This is a blog about music, photography, history, and culture.
These are photographs from my collection that tell a story about lost time and forgotten music.

Mike Brubaker
{ Click on the image to expand the photo }

White Tie Orchestra

10 February 2010

Another group of anonymous musicians, that I have called the White Tie Orchestra. I believe they are likely a theater or church orchestra from around 1895-1905. There are no clues on this fine studio photo which is roughly 6" x 8". The photographer imitates the painting style of the 19th century by having his subjects looking off in different directions. Note the fur rug. It was a common pose for this period, but by mid-20th century when people are all aligned in straight rows facing the camera, the group photo becomes less interesting.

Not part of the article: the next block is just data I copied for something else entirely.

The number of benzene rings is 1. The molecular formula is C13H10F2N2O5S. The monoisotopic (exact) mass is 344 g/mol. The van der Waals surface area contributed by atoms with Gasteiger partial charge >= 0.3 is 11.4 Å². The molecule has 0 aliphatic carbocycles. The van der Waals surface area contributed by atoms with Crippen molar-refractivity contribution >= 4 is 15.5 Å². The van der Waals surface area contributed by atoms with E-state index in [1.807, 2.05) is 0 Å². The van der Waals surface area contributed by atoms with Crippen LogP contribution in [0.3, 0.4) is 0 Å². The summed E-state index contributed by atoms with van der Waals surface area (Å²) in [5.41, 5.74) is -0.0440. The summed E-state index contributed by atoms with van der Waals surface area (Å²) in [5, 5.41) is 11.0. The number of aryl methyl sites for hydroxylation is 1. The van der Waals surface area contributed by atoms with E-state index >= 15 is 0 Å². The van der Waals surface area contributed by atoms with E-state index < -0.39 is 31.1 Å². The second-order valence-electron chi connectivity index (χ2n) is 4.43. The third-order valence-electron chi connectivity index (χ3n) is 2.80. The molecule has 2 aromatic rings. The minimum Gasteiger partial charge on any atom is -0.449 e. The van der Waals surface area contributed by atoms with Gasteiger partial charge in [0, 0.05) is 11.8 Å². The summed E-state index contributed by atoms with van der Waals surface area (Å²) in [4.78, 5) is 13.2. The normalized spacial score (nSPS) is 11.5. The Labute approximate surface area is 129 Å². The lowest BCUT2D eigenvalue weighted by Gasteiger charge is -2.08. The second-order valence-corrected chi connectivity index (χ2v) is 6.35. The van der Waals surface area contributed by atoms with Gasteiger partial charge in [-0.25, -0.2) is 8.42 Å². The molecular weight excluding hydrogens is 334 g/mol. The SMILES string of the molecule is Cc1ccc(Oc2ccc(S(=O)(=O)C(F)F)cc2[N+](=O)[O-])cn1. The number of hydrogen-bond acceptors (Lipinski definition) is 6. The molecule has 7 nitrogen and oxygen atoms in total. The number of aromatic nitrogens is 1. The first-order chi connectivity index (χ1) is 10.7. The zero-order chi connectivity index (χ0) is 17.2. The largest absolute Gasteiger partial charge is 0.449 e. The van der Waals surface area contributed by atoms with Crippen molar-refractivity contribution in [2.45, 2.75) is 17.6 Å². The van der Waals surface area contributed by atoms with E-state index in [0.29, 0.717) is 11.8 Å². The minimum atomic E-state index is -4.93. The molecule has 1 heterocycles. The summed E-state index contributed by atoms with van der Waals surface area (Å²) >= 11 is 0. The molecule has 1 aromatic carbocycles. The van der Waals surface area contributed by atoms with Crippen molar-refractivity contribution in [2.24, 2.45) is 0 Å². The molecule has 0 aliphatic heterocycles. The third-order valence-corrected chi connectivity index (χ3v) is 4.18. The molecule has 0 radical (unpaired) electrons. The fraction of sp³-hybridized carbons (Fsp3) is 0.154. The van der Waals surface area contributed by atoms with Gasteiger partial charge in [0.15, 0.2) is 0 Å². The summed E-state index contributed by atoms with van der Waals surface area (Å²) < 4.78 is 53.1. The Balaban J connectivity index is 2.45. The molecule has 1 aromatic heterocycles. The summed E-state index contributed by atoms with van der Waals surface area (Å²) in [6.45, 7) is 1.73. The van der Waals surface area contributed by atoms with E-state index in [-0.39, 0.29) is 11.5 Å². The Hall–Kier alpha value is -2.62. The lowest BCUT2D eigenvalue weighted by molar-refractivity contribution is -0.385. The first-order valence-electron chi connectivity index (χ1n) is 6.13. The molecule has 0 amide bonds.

Since there is so little to say about this photo, I'll comment on general photography history. The technology of photography has evolved over the many years since the first daguerreotype. During this early period when cameras and equipment were expensive and complicated, not to mention the hazardous chenicals, photographs were almost always taken by professionals. Even when methods of making cheaper prints came about, it still required professional processing.

But with the advent of roll film and cheap hand-held box cameras at the end of the 19th century, the art of the photograph changed. Every amateur could now preserve time for posterity. While that has its virtues too, what also changed was the concept of the pose. You can see the same change today with video cameras, as every modern gadget seems to include a digital camera, but the modern taste of going for the candid shot has diminished the finer art of group portraiture.

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